New Delhi: One cannot acquire title to a property only because he or she had been allowed to stay in the premises gratuitously for long, the Supreme Court has ruled, asking courts to deal firmly with those embroiling innocent owners in prolonged real estate litigations.
A three-judge bench of justices Dalveer Bhandari, H L
Dattu and Deepak Verma also laid fresh guidelines that
caretakers, watchman or servants do not acquire any title to a
property merely because of its possession by them for several
"No one acquires title to the property if he or she was
allowed to stay in the premises gratuitously. Even by long
possession of years or decades such person would not acquire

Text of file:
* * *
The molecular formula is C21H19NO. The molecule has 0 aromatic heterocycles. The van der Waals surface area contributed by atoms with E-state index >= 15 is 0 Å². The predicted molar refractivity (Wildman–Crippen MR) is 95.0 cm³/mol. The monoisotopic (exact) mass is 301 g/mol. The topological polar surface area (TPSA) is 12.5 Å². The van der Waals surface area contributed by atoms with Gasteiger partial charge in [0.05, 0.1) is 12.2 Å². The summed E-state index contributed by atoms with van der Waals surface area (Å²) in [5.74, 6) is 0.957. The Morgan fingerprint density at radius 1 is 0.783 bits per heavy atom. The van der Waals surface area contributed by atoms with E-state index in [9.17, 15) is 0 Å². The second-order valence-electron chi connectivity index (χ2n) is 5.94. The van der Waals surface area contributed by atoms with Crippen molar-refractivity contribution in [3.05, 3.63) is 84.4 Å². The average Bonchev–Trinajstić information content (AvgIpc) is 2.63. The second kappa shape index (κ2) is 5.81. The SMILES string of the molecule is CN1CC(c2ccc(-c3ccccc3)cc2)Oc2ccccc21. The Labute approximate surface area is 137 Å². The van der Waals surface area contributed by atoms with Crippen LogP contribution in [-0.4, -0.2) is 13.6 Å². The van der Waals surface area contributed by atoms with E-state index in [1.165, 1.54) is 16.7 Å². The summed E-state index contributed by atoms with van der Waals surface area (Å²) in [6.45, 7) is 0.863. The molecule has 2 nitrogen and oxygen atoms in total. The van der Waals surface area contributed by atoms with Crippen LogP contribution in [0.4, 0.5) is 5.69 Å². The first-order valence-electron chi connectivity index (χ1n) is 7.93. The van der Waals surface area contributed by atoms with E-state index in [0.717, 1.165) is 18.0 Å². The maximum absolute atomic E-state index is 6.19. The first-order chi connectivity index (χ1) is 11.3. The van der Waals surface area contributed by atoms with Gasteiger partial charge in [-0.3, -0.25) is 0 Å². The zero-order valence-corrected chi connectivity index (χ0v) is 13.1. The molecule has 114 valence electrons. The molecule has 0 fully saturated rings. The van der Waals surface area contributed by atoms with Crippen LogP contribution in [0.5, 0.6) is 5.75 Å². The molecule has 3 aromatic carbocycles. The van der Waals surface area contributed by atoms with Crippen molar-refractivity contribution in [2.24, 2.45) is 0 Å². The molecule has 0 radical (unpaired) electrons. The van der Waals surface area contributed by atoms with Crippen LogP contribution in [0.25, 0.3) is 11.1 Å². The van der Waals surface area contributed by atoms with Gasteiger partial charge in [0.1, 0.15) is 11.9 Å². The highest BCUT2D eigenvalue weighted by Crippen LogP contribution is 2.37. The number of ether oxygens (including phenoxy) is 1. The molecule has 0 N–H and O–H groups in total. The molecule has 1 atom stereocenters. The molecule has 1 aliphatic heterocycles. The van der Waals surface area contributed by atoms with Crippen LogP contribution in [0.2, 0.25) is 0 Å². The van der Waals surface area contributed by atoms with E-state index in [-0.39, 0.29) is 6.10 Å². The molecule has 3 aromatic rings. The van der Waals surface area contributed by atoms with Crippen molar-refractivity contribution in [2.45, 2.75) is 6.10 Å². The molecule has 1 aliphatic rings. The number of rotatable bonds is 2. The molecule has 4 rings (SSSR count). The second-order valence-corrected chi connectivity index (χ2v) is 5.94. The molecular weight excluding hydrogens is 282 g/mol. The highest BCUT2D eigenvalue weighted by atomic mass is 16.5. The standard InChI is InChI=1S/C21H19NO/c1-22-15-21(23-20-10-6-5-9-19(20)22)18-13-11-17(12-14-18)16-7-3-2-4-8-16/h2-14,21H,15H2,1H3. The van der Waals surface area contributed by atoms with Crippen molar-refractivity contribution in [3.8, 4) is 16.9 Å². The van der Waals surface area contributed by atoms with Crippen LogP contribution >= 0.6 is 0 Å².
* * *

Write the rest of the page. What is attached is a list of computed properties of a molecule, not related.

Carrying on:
any right or interest in the said property," the court said.
"False claims and defences are really serious problems with real estate litigation, predominantly because of ever escalating prices of the real estate.
"Litigation pertaining to valuable real estate properties
is dragged on by unscrupulous litigants in the hope that the
other party will tire out and ultimately would settle with
them by paying a huge amount.
"This happens because of the enormous delay in
adjudication of cases in our courts. If pragmatic approach is
adopted, then this problem can be minimised to a large
extent," said Justice Bhandari writing the judgement for the
The apex court passed the ruling while upholding an appeal
of Maria Margarida Sequeria Fernandes who was embroiled in a
two-decade-long legal battle with her brother and former
Member of Parliament Erasmo Jack de Sequeria, whom she had
appointed as a caretaker of her property in Goa.
"Caretaker, watchman or servant can never acquire interest
in the property irrespective of his long possession. The
caretaker or servant has to give (up) possession (of the
property) forthwith on demand," the apex court said.